Friday, April 24, 2009

A Blast from Remy Bumppo's Pinter Past

Oct. 2001 Review of No Man’s Land
Review by Mary Shen Barnidge

They met in a pub earlier that evening. Spooner is a garrulous down-at-heels poet given to soliloquizing after the style of T.S.Eliot’s “The Love Song of J. Alfred Prufrock.” Hirst, to whose home they have repaired, is a laconic square who responds with polite deference to his guest’s vulgar speculations about their respective marital histories. After imbibing an extraordinary amount of undiluted liquor in dainty nibbles, Hirst literally crawls off to bed and Spooner proceeds to steal all the cigarettes from the humidor, only to be interrupted by two rough-trade houseboys who warn him to watch his step. The next morning, Hirst is revealed to be a prestigious Man of Letters whose literary status soon reduces the arrogant Spooner to an obsequious acolyte pleading for favor.

Or so one may interpret the dynamic in Harold Pinter’s No Man’s Land. Spooner and HIrst might also be a pair of poufs dancing around the closet door. Or a couple of impotent hets crying over the women who left them. Or maybe their claim to have been school chums is genuine and this encounter a big-chill lament for their lost youth. And what’s with those domestic guard-dogs, Briggs and Foster, and the latter’s boast of hustling—girls, of course—in the fleshpots of the Far East? Pinter, renowned for his enigmatic iconography, offers us no overt signposts, instead inviting us to impose our own contexts on the action.

Neither does Remy Bumppo director James Bohnen nudge us in one direction over another, but allows us, if we wish, to ignore context altogether and just enjoy David Darlow and Joe Van Slyke in roles originally created by (and perhaps for) John Gielgud and Ralph Richardson. Together these seasoned players generate a tag-team sensitivity—how often do actors actually LISTEN to one another?—that transforms the long and almost exclusively two-character first act into a symphony of starts, stops, silences and significant stares.

Giving them a breather from time to time are Nick Sandys and Mark L. Montgomery as the ominous caretakers. Kudos also to Tim Morrison and Allison Boland’s excruciatingly tasteful d├ęcor whose very tidiness shimmers with suppressed menace.

Pictured above: NO MANS LAND: Nick Sandys, Joe Van Slyke, Mark Montgomery, David Darlow (2001)

Monday, April 20, 2009

Nick tells us about Tech Rehearsal!

Well, we managed to tech the show pretty much like we blocked the show—IN ONE DAY! Wow, luxuries—and unheard of! But this gives us lots of time to keep tuning the show, keep shifting the balance of threat and playfulness, of mask and revelation, of history and present. It is really proving to be one of the toughest assignments I have faced, not because of the physical demand, merely the mental. The play demands absolute focus, absolute concentration, no mental relaxation for a second, because the emotional stakes are so high. The strain on listening is immense—and this means that any noise, and I mean ANY, feels like a slap in the face. And it means I am not feeling emotionally comfortable—and I have to face up to being uncomfortable for the next six weeks. This play feeds on some of our darkest emotions, but not by putting the characters through extremis. Instead, these people are just going through mid-life crises, sieved by Pinter into an existential 70 minutes of doubt.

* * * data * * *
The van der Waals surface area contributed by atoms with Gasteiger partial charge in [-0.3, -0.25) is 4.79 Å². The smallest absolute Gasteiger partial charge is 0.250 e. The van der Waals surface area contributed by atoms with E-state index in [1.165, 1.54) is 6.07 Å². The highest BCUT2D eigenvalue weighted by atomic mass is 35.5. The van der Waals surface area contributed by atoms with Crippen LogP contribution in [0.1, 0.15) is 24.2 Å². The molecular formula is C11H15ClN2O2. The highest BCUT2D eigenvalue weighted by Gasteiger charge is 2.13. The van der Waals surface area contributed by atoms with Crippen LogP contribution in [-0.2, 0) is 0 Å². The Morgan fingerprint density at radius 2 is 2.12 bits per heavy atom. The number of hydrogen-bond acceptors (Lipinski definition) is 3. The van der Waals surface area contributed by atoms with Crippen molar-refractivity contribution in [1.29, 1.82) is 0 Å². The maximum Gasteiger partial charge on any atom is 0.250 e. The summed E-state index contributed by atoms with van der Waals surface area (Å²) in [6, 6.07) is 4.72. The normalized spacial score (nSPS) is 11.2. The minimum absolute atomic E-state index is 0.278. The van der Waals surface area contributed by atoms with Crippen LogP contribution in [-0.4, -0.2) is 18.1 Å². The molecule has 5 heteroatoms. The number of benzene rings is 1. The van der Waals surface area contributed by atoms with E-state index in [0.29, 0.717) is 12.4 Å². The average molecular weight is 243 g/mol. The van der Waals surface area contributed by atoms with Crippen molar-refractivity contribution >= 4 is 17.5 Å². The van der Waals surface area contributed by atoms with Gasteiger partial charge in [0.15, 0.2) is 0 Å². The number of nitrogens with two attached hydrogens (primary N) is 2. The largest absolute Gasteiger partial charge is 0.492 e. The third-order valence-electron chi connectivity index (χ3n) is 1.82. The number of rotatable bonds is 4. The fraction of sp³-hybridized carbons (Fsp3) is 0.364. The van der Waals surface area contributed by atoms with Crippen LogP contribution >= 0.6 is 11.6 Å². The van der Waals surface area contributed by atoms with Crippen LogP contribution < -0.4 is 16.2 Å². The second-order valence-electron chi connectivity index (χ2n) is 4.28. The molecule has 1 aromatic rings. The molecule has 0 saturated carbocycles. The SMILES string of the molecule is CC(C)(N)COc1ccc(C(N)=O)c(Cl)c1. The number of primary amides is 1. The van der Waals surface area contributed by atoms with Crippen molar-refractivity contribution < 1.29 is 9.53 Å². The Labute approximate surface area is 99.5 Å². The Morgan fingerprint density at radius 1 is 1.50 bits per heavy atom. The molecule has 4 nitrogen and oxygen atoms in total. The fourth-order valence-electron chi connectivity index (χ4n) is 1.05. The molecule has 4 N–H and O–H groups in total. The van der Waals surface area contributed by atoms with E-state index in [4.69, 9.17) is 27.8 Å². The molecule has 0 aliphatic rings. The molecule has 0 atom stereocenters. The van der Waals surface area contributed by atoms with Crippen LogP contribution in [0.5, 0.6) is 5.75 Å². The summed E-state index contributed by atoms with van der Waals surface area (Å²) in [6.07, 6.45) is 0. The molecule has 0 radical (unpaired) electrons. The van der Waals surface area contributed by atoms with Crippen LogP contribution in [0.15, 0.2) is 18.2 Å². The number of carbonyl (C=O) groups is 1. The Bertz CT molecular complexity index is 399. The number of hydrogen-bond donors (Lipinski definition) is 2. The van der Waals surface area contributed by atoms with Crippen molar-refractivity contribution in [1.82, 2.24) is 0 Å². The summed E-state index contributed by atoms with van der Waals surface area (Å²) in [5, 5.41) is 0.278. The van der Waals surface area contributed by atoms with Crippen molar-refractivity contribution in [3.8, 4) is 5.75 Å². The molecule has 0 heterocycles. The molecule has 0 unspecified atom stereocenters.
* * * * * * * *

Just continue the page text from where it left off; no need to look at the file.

The set looks great—very simple and elegant, and yet floating in a void—and JR’s lighting, as always, really enhances the atmospherics, playing up the ghostly woods and the distant horizon, and, as James has commented, creating little Cornell boxes, “cages of infinity” (in Michael Billington’s phrase). The last moment is excitingly theatrical and haunting—I will say no more at this juncture. You’ll have to come and see me tortured from the inside for yourselves.


Monday, April 13, 2009

The View from My Seat - OLD TIMES Stage Manager Baleigh Isaacs

1. Couches - There are 2 couches in this show, and there they are. This is a rare glimpse into what they look like before you’ll see them onstage, all cleaned up and reupholstered.

2. Water Bottle - It’s very important for everyone to stay hydrated during rehearsal. Unfortunately, this bottle is currently empty. I should probably remedy that.

3. Calendar - Some of my paperwork. It is the schedule of all rehearsals, performances, and special events. It can be tricky business trying to work out a schedule that fits everyone’s lives, particularly when folks work on multiple shows around town. Yikes! Tech week is coming up so soon!
4. Tape Measure - Not always on my table, but we had to measure the couches to get reupholstered...and so I can accurately draw them in the script. Also useful for “taping out the floor”, when we put spike tape on the floor of the rehearsal room, indicating the set.

5. Playbill draft - We all have to review the final draft of the Playbill before it gets sent in for publishing...check for typos, etc. A lot of people put a lot of work into it.

6. Multi-tool - More helpful at the theatre...but good to have in rehearsal for making templates (see 12), putting together Ikea furniture that we don’t end up using, fixing eyeglasses, etc.

7. Eraser and Eraser Dust - A good eraser is a stage manager’s best friend. If you look very closely...go ahead, press your face against the can make out the large quantities of eraser dust scattered everywhere. That’s a sure sign that we’ve had a productive day in rehearsal.

8. Chocolate - Another rehearsal necessity. In my rehearsals, I make sure to have good dark chocolate. I tend to keep it for emergency use only, but in this show, we’re also using it as a prop.

9. Cell Phone - The official timepiece of rehearsal. Also used for actors to call in when they’re running late. Also, instant treat evoker. If anyone’s phone goes off during rehearsal, they have to bring in treats for everyone in the room. It’s possible that I’ve called James’s cell during rehearsal intentionally for this purpose.